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About the Author

Joseph Conrad was born Teodor Jozef Konrad Nalecz Korzeniowski near Berdyczew, Poland, on December 3, 1857. His father was an idealist-a poet, translator of Shakespeare, and Polish patriot whose political activities prompted the family’s exile to northern Russia in 1862. His mother, who came from an influential family of landowners, died of the Siberian cold when Joseph was eight years old. His father died four years later and Conrad’s well-to-do uncle Tadeusz Bobrowski took charge of the twelve-year-old boy, returning him to Poland. Conrad attended St. Anne school in Krakow for five years, and as a graduation present his uncle gave him a European tour. In Venice he saw the sea for the first time and vowed to become part of it. His formal education completed, Conrad nonetheless remained an avid reader, culling his impressive knowledge of literature from works written in Russian, French, and English.

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Overview and Setting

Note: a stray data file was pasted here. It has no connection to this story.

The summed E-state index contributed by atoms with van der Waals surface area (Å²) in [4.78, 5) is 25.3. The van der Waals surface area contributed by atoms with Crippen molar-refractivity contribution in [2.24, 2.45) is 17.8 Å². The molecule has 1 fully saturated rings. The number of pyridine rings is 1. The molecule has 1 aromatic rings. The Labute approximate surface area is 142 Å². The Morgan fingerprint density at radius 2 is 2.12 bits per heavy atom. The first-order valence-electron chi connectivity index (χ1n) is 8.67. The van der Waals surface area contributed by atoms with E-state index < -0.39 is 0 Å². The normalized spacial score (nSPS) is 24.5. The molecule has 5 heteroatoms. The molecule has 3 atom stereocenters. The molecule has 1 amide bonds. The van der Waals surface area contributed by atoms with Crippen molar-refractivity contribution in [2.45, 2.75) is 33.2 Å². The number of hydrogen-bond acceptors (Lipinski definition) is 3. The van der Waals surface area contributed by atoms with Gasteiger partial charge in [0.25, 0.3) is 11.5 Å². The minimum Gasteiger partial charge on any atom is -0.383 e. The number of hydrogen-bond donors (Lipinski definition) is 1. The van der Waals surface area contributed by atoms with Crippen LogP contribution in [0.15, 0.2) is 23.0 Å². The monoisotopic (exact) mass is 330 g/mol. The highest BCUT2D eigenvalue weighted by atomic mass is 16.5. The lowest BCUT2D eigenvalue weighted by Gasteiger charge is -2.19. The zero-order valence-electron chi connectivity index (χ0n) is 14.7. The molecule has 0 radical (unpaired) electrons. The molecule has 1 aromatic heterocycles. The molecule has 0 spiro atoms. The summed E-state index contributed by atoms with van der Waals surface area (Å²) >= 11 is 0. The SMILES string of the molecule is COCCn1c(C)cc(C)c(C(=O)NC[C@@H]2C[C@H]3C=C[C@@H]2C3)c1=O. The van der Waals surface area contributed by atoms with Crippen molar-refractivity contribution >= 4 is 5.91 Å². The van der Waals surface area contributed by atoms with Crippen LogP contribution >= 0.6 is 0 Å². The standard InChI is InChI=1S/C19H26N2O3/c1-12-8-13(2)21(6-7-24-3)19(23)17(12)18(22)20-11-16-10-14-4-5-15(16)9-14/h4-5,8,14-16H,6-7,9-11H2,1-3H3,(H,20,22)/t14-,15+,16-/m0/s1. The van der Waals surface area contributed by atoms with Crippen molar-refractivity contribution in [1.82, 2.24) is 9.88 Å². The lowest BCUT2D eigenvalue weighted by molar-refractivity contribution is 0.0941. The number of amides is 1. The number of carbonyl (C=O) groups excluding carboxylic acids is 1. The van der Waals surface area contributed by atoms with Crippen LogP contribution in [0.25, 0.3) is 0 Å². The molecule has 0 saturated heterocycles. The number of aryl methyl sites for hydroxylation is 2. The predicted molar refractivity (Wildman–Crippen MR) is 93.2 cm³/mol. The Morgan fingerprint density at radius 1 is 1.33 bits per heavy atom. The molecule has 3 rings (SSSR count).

Overview

In 1890 Conrad sailed to the Belgian Congo. More than a decade later, he reworked his memories of this trip into his novella Heart of Darkness, a highly symbolic work that explores social and psychological disorder through the central metaphor of a journey to the heart of the African continent. At the end of the journey and center of the mystery lies Mr. Kurtz, who has allegedly “civilized” the natives and brought them education. But Marlow-who is charged with finding Kurtz and learning the secret of his success in exporting ivory-recognizes the decay and corruption of colonial imperialists. When Marlow finally reaches the central station, he finds that the district manager has escaped from the Congo. The boat that Marlow intends to sail in search of Kurtz has sunk in the Congo River. Marlow repairs the steamer and continues his journey, only to find Kurtz ill and nearly consumed by evil. His ideals irrevocably corrupted, Kurtz’s soul-not Africa-is the true heart of darkness.

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Themes and Characters

Heart of Darkness is a tale of many voyages. Charlie Marlow’s voyage into the depths of the “Dark Continent” parallels his voyage into the heart of an immense darkness, into the collective unconsciousness of the human race. At the end of his quest Marlow hopes to find Mr. Kurtz and through him learn the meaning of intelligent life in an alien and brutal universe; instead the voyage becomes a descent into an underworld in which Kurtz is both captive and creator, and from which Marlow barely escapes. Many years later, as Marlow tells his story to listeners on the yawl Nellie, one of his listeners, whose narrative frames Marlow’s, takes on the burden of attempting to make sense of Marlow’s discoveries.

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Literary Qualities